Sometimes an ocean of debt can turn into a pool of pity.
I was complaining to my dad on the phone about my financial struggles. Specifically that I might not be able to open my in-ground pool this summer because the lining was torn, and I didn’t have the money to replace it. He didn’t sympathize or try to make me feel better by saying, “It’ll all work out.” What he did do was tell me a little bit about his early childhood.
Book history really springs to life when told by someone who lived it. I got a glimpse into the 1940s and how times have changed. My dad described the current conditions of poverty in other parts of the world, and I could see he was subtly telling me homes, food, and water are just some of the things we take for granted.
Money … the more we have, the more we spend. And there’s never enough to go around. Even a thankful person can become overwhelmed under that kind of pressure.
Jesus had none of these essentials during His years of ministry. He traveled from place to place, dependent on the hospitality of strangers to survive. He went about His Father’s business, knowing God would provide. He knew because He spent time with God—talking and listening.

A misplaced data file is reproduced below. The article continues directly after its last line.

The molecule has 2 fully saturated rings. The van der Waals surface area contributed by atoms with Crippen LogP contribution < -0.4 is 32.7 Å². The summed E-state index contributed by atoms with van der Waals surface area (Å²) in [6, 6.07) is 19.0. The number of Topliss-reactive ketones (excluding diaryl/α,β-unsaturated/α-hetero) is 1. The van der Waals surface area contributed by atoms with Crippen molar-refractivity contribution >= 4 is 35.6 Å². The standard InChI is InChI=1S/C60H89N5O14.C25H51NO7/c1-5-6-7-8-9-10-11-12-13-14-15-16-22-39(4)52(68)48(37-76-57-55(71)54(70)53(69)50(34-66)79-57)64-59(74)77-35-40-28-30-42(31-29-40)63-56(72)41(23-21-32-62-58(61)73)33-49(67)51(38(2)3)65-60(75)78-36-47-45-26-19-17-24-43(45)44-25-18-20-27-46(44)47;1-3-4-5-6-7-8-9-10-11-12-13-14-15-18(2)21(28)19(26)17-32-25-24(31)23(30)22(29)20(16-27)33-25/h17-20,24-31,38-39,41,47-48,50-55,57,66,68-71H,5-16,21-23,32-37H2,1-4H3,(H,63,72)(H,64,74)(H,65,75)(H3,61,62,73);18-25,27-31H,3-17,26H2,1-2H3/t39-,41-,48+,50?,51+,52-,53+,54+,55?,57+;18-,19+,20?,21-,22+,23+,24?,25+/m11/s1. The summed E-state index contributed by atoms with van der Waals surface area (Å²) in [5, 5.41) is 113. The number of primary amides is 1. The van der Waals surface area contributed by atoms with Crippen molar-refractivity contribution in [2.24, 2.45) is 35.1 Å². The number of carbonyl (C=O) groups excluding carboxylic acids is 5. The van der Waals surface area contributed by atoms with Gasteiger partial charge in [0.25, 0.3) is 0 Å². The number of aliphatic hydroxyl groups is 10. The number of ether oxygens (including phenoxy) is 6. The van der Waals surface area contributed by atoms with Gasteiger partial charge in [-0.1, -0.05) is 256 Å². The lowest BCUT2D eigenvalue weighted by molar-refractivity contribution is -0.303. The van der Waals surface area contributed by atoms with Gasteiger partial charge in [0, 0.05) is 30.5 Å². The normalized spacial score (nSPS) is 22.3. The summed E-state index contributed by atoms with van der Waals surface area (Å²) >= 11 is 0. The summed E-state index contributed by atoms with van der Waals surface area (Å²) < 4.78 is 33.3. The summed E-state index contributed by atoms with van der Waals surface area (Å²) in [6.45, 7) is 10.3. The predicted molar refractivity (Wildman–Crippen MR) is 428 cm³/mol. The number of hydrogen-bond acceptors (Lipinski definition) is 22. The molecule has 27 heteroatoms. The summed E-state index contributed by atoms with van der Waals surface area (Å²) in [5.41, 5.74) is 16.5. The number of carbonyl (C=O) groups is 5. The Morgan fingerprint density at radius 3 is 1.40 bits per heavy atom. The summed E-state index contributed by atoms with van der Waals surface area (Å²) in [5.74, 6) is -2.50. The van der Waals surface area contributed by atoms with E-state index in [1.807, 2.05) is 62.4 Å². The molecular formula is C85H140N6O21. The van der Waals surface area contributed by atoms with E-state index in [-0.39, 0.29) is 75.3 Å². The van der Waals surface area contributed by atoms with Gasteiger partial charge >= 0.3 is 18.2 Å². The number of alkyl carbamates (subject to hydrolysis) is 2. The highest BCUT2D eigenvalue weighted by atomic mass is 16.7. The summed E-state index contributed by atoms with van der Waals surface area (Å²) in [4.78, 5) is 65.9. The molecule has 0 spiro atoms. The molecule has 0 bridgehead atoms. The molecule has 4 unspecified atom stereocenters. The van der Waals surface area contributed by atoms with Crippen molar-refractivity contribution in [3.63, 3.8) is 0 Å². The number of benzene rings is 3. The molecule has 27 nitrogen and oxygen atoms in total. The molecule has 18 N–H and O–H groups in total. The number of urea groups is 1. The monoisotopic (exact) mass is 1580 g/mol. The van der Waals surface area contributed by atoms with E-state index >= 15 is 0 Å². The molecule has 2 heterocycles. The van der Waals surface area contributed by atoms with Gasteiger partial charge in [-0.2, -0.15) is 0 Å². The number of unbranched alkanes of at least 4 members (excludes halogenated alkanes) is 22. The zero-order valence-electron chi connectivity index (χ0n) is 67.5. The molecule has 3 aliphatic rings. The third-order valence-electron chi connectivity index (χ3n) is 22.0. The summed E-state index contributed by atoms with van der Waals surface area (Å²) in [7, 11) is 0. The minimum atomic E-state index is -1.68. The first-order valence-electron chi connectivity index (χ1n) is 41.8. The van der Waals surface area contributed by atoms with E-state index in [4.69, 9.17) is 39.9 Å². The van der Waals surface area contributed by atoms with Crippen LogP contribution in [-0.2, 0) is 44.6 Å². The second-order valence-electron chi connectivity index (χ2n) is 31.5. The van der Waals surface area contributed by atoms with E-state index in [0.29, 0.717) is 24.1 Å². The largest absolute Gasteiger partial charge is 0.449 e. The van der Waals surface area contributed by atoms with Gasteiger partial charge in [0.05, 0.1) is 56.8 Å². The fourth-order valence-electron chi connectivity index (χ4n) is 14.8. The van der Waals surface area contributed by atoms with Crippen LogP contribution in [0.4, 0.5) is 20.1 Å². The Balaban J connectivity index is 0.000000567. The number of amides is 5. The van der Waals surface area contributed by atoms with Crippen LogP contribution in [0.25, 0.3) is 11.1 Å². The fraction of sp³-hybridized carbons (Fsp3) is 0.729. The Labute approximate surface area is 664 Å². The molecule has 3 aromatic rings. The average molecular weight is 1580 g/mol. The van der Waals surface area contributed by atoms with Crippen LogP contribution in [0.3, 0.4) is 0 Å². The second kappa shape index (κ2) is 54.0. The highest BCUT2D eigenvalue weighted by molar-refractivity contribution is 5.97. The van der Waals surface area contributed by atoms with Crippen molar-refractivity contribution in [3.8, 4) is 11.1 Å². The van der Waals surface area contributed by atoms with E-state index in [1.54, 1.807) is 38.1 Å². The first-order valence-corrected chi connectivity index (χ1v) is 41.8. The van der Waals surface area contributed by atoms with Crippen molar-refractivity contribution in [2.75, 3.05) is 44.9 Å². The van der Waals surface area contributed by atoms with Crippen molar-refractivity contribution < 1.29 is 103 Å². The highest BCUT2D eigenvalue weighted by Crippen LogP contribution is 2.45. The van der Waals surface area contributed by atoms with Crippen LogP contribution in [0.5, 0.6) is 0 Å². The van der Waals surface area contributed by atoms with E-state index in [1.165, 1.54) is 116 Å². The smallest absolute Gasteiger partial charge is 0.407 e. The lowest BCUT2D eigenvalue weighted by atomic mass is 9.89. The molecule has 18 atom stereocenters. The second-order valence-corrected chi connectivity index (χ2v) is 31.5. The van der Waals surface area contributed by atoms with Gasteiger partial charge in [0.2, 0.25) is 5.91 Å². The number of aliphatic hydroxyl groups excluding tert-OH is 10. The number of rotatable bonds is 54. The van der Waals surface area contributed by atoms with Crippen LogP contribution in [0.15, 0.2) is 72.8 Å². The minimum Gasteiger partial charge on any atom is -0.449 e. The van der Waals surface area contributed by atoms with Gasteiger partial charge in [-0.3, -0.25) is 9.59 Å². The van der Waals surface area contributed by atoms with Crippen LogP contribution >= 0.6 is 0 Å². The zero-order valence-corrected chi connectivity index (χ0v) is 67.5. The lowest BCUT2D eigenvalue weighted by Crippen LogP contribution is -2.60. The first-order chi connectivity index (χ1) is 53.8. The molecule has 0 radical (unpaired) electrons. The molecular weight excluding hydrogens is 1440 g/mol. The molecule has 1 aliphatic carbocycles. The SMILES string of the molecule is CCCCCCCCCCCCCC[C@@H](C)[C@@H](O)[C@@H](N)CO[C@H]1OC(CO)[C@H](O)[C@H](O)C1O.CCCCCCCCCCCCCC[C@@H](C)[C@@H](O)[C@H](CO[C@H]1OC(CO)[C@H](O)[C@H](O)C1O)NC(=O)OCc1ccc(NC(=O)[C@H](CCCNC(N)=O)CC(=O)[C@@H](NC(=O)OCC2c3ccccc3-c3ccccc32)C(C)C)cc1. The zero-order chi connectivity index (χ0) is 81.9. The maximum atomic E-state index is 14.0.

God hasn’t changed. He still knows how to keep our feet on solid ground, as well as what to say and when to say it. He’s like my earthly father, but better.
Paul says people will be “lovers of themselves, lovers of money … unthankful.” I don’t want to be that person. Sometimes, even as an adult, you need a fresh perspective from your dad.
If you feel like you’re drowning, dive into God’s Word. Then give Him a call through prayer. He may just have something He wants to tell you.
(Photo courtesy of pixabay.)
(For more devotions, visit Christian Devotions.)